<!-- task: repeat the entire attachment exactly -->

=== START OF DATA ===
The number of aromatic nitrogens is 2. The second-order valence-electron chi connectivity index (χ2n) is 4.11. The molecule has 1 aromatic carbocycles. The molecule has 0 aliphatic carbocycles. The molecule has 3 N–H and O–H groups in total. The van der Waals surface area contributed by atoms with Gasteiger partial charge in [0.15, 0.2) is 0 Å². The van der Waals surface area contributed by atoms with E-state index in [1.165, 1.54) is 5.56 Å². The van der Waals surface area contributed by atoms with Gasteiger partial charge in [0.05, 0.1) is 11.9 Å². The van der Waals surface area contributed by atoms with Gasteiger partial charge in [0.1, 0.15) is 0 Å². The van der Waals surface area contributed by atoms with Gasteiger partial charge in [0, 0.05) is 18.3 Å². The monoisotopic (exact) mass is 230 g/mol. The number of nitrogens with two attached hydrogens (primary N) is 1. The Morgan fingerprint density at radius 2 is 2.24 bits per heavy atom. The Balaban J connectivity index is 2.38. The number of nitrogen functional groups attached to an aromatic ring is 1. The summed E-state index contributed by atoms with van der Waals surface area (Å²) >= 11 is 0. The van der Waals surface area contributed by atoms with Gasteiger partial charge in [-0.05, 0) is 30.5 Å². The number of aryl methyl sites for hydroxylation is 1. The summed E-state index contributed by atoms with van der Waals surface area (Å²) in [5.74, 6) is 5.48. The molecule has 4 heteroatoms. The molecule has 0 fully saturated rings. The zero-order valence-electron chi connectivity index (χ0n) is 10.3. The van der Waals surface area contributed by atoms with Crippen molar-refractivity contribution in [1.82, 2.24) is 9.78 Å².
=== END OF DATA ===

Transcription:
The number of aromatic nitrogens is 2. The second-order valence-electron chi connectivity index (χ2n) is 4.11. The molecule has 1 aromatic carbocycles. The molecule has 0 aliphatic carbocycles. The molecule has 3 N–H and O–H groups in total. The van der Waals surface area contributed by atoms with Gasteiger partial charge in [0.15, 0.2) is 0 Å². The van der Waals surface area contributed by atoms with E-state index in [1.165, 1.54) is 5.56 Å². The van der Waals surface area contributed by atoms with Gasteiger partial charge in [0.05, 0.1) is 11.9 Å². The van der Waals surface area contributed by atoms with Gasteiger partial charge in [0.1, 0.15) is 0 Å². The van der Waals surface area contributed by atoms with Gasteiger partial charge in [0, 0.05) is 18.3 Å². The monoisotopic (exact) mass is 230 g/mol. The number of nitrogens with two attached hydrogens (primary N) is 1. The Morgan fingerprint density at radius 2 is 2.24 bits per heavy atom. The Balaban J connectivity index is 2.38. The number of nitrogen functional groups attached to an aromatic ring is 1. The summed E-state index contributed by atoms with van der Waals surface area (Å²) >= 11 is 0. The van der Waals surface area contributed by atoms with Gasteiger partial charge in [-0.05, 0) is 30.5 Å². The number of aryl methyl sites for hydroxylation is 1. The summed E-state index contributed by atoms with van der Waals surface area (Å²) in [5.74, 6) is 5.48. The molecule has 4 heteroatoms. The molecule has 0 fully saturated rings. The zero-order valence-electron chi connectivity index (χ0n) is 10.3. The van der Waals surface area contributed by atoms with Crippen molar-refractivity contribution in [1.82, 2.24) is 9.78 Å².